I leaned back in my seat, the crisp fragrance of fresh rain
wafting through the open windows, and continued my journey
northwards. By now the curving road had narrowed into a slither of
a dirt track that snaked along the edge of a precipice. The deep
valley below was overshadowed by the mountain opposite, its peak
illuminated by the late afternoon sun that had begun to emerge from
the dispersing clouds.

Perched on a ridge, Virunga Lodge has ten bandas, or houses,
each with a cinematic outlook – either of the looming Virunga
volcanoes or of the scenic Bulera and Ruhondo lakes. Their glassy
surfaces reflected the rainbow that appeared, like magic, for my

Later, over a warming goat stew in the main house, I chatted to
Moman. Born in Uganda, where his family were part of the pioneering
Asian community that initially arrived in the country through the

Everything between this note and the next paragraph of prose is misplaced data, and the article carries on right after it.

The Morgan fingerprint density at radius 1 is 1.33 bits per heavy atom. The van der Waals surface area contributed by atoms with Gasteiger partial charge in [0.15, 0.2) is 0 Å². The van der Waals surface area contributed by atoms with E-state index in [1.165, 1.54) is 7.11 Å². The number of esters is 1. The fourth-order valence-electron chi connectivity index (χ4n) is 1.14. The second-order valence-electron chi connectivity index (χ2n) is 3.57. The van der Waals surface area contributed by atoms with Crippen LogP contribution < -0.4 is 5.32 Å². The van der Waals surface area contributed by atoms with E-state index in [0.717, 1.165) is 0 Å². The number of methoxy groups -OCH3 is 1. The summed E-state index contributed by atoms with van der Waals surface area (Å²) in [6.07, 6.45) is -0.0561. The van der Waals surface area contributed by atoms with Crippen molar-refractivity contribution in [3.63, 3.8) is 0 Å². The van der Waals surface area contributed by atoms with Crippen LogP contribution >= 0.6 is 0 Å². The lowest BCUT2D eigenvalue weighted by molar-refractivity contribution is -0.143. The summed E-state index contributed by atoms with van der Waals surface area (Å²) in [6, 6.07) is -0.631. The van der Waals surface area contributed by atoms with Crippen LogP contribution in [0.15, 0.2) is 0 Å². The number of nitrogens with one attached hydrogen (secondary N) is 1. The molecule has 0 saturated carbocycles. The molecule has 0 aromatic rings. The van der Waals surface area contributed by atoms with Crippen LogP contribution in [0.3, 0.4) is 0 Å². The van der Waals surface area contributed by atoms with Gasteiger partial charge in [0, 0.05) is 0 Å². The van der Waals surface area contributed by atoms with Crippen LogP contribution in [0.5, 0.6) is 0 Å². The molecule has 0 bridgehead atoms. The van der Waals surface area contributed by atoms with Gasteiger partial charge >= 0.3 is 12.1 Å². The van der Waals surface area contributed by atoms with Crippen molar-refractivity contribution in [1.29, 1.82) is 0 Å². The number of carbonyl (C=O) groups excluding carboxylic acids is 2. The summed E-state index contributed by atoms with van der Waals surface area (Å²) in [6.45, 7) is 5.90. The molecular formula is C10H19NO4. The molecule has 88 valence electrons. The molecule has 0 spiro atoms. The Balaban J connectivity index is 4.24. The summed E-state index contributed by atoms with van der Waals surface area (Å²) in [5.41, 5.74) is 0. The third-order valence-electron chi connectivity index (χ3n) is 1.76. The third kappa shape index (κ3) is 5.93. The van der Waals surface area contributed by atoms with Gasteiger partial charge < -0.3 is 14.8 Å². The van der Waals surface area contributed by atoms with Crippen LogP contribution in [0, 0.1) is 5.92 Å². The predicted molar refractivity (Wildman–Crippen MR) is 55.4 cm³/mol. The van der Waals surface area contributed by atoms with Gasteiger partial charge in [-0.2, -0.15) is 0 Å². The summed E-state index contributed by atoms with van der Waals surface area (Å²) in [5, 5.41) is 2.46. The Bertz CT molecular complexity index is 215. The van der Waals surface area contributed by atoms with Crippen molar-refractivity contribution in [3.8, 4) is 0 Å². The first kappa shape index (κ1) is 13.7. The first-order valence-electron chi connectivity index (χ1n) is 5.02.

British administration, he moved to the UK as a refugee during the
Amin expulsion. In the early 1990s he returned to his home country,
with “a partly romantic vision based on childhood memories”, to set
up the safari company.

I asked Moman how gorilla conservation sustains the livelihood
of the locals, and his eyes lit up. “To me, it is quite simple.
Sensitively controlled tourism is essential for the protection of
gorillas,” he said. “Conservation efforts alone do not pay –
especially in
countries where you have oil and minerals to make money
from – but using tourism to connect to the local communities
creates an income and a livelihood for them. Without that you won’t
get any support for conservation.” As a result, all the Volcanoes
Safaris lodges are not only managed by locals, they also all run